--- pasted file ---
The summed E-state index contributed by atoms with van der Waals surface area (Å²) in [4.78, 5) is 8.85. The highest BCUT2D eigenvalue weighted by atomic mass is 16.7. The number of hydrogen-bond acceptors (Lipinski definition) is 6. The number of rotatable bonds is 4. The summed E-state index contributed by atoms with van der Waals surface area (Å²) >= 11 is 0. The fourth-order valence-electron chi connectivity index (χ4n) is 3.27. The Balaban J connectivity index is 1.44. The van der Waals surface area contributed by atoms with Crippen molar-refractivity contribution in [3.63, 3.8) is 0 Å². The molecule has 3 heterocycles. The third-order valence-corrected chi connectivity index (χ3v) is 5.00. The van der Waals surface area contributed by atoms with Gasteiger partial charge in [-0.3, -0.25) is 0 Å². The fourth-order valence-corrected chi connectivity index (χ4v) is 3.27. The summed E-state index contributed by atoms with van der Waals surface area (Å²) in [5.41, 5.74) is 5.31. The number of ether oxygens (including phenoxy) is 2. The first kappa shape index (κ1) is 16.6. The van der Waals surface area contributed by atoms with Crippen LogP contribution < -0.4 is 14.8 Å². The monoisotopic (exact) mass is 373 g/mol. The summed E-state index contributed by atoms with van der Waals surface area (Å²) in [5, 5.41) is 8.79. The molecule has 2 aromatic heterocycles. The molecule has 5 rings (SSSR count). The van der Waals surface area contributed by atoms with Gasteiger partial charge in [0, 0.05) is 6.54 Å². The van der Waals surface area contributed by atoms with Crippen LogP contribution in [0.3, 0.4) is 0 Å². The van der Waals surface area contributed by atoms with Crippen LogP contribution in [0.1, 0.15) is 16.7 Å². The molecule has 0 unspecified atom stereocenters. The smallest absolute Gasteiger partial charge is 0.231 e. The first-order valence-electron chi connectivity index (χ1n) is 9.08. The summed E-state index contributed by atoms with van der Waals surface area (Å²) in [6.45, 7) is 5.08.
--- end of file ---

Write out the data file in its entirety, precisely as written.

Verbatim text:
The summed E-state index contributed by atoms with van der Waals surface area (Å²) in [4.78, 5) is 8.85. The highest BCUT2D eigenvalue weighted by atomic mass is 16.7. The number of hydrogen-bond acceptors (Lipinski definition) is 6. The number of rotatable bonds is 4. The summed E-state index contributed by atoms with van der Waals surface area (Å²) >= 11 is 0. The fourth-order valence-electron chi connectivity index (χ4n) is 3.27. The Balaban J connectivity index is 1.44. The van der Waals surface area contributed by atoms with Crippen molar-refractivity contribution in [3.63, 3.8) is 0 Å². The molecule has 3 heterocycles. The third-order valence-corrected chi connectivity index (χ3v) is 5.00. The van der Waals surface area contributed by atoms with Gasteiger partial charge in [-0.3, -0.25) is 0 Å². The fourth-order valence-corrected chi connectivity index (χ4v) is 3.27. The summed E-state index contributed by atoms with van der Waals surface area (Å²) in [5.41, 5.74) is 5.31. The number of ether oxygens (including phenoxy) is 2. The first kappa shape index (κ1) is 16.6. The van der Waals surface area contributed by atoms with Crippen LogP contribution < -0.4 is 14.8 Å². The monoisotopic (exact) mass is 373 g/mol. The summed E-state index contributed by atoms with van der Waals surface area (Å²) in [5, 5.41) is 8.79. The molecule has 2 aromatic heterocycles. The molecule has 5 rings (SSSR count). The van der Waals surface area contributed by atoms with Gasteiger partial charge in [0, 0.05) is 6.54 Å². The van der Waals surface area contributed by atoms with Crippen LogP contribution in [0.3, 0.4) is 0 Å². The van der Waals surface area contributed by atoms with Crippen LogP contribution in [0.1, 0.15) is 16.7 Å². The molecule has 0 unspecified atom stereocenters. The smallest absolute Gasteiger partial charge is 0.231 e. The first-order valence-electron chi connectivity index (χ1n) is 9.08. The summed E-state index contributed by atoms with van der Waals surface area (Å²) in [6.45, 7) is 5.08.